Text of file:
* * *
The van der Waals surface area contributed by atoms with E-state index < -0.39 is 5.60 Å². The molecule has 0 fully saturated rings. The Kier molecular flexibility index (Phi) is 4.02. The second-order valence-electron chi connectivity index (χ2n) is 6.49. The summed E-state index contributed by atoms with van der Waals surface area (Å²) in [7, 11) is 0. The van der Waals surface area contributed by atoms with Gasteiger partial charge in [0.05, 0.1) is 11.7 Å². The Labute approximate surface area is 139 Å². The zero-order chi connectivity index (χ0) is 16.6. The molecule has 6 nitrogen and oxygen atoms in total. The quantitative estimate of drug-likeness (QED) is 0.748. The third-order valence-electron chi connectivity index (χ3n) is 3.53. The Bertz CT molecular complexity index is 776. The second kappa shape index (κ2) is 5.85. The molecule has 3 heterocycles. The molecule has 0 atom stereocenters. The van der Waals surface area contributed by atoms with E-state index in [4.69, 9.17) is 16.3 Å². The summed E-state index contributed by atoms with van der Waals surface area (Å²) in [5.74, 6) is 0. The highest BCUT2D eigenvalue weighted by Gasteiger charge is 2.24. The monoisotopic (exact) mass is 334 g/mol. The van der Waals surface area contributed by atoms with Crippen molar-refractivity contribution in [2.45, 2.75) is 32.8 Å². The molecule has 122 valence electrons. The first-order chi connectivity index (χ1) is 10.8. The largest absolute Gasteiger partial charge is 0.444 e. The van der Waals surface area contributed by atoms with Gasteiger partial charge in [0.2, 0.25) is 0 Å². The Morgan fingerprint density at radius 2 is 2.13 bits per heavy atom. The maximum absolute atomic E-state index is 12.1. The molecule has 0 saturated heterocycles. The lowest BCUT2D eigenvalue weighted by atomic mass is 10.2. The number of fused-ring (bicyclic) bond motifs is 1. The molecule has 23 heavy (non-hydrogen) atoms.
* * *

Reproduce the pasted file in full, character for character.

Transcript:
The van der Waals surface area contributed by atoms with E-state index < -0.39 is 5.60 Å². The molecule has 0 fully saturated rings. The Kier molecular flexibility index (Phi) is 4.02. The second-order valence-electron chi connectivity index (χ2n) is 6.49. The summed E-state index contributed by atoms with van der Waals surface area (Å²) in [7, 11) is 0. The van der Waals surface area contributed by atoms with Gasteiger partial charge in [0.05, 0.1) is 11.7 Å². The Labute approximate surface area is 139 Å². The zero-order chi connectivity index (χ0) is 16.6. The molecule has 6 nitrogen and oxygen atoms in total. The quantitative estimate of drug-likeness (QED) is 0.748. The third-order valence-electron chi connectivity index (χ3n) is 3.53. The Bertz CT molecular complexity index is 776. The second kappa shape index (κ2) is 5.85. The molecule has 3 heterocycles. The molecule has 0 atom stereocenters. The van der Waals surface area contributed by atoms with E-state index in [4.69, 9.17) is 16.3 Å². The summed E-state index contributed by atoms with van der Waals surface area (Å²) in [5.74, 6) is 0. The highest BCUT2D eigenvalue weighted by Gasteiger charge is 2.24. The monoisotopic (exact) mass is 334 g/mol. The van der Waals surface area contributed by atoms with Crippen molar-refractivity contribution in [2.45, 2.75) is 32.8 Å². The molecule has 122 valence electrons. The first-order chi connectivity index (χ1) is 10.8. The largest absolute Gasteiger partial charge is 0.444 e. The van der Waals surface area contributed by atoms with Gasteiger partial charge in [0.2, 0.25) is 0 Å². The Morgan fingerprint density at radius 2 is 2.13 bits per heavy atom. The maximum absolute atomic E-state index is 12.1. The molecule has 0 saturated heterocycles. The lowest BCUT2D eigenvalue weighted by atomic mass is 10.2. The number of fused-ring (bicyclic) bond motifs is 1. The molecule has 23 heavy (non-hydrogen) atoms.